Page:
What happened to Bobby’s trees?

NYU student Eugenia Volkova, 19, digs into Marine Park’s rich soil as she plants a chestnut oak - one of 10,000 trees planted near the Marine Park salt marsh in April.
File photo by Steve Solomonson

Church Avenue greenery lovers claim an expanding neighborhood business had two locust trees yanked out of a public sidewalk in a clear-cut case of aboricide — then covered up any evidence of its deed with cement.

Residents charge that Bobby’s Department Store, which is in the process of opening up an extension right where the trees once stood, had the city cut the trees down, then ripped out the stumps and cemented over the empty tree pits before new saplings could be planted.

“It’s sad how some people are working to bring this area up and right next door we are losing the signs of civilization we are trying to keep,” said resident Nathan Thompson. “The coincidence is astounding how it worked out for their construction.”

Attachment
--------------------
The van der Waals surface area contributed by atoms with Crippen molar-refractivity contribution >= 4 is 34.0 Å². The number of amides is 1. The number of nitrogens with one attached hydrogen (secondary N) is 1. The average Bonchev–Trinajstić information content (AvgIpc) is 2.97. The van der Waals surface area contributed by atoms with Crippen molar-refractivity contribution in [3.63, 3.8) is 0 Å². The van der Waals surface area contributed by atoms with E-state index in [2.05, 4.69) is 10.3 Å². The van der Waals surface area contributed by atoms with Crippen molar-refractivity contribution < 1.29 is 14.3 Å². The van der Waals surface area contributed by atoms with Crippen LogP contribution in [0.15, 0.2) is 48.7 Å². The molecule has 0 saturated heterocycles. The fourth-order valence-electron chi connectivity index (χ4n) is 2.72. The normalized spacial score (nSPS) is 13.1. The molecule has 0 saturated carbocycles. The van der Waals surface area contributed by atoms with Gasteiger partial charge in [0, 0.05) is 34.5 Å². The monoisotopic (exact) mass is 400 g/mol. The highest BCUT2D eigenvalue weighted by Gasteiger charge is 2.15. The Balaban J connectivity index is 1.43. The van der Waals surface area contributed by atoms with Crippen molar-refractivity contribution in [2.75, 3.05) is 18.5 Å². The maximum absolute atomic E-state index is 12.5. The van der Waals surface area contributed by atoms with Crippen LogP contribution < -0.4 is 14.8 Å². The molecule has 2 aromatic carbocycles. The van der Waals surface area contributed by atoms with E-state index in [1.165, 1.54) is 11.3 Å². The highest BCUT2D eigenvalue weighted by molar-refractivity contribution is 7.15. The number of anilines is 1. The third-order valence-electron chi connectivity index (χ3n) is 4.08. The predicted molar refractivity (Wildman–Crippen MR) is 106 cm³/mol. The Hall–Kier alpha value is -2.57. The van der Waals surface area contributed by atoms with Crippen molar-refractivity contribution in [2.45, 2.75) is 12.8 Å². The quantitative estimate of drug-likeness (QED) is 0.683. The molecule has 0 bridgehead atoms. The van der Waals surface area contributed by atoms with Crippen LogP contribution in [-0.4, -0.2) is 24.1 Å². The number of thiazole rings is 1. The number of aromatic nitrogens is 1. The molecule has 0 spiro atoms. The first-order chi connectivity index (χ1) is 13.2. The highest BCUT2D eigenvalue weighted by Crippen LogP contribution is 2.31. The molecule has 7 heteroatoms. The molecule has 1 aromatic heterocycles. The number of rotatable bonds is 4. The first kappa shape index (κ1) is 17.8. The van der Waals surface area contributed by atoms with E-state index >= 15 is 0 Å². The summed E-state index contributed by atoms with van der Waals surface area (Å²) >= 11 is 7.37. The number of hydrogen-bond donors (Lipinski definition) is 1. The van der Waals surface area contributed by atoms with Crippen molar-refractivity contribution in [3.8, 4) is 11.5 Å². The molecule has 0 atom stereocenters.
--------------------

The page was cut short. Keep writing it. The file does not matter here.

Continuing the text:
But department store workers denied the accusations, claiming they had nothing to do with the city’s decision to remove the trees — they just filled in the tree pits to help the city out.

“It was a tripping hazard, to keep the stumps there,” said Mohammed Islam, the manager of the store.

A hard hat working on Bobby’s new storefront agreed.

“The Parks Department came and said the trees were dying because trucks kept backing into them,” said ARCO construction employee David Johnson. “They said they would pull out the stumps, too, but the city takes two years to do everything and we didn’t want to wait two years.”

The city confirmed that it removed the trees on May 23 after receiving a 311 call about the trees’ overall decline. Bobby’s Department Store was not a factor in the decision, a city spokesman said, adding that the Parks Department will investigate why the merchant cemented the tree pits over. The Parks Department had planned to replant the trees within the next two years, the spokesman explained.
The city can fine businesses and individuals up to $4,000 for illegal tree removals

But this isn’t the first time Bobby’s has tried to take out a neighborhood oxygen producer, residents claim.

During a previous expansion, workers tried to remove another sidewalk tree to accommodate the construction of a new loading zone, but a neighborhood outcry put the kibosh on their plans.

“Neighbors would be less suspicious over what happened here if we had not gone through this before with Bobby’s,” Thompson said.

—with Ben Lockhart

Reach reporter Eli Rosenberg at erosenberg@cnglocal.com or by calling (718) 260-2531. And follow his Tweets at @from_where_isit.

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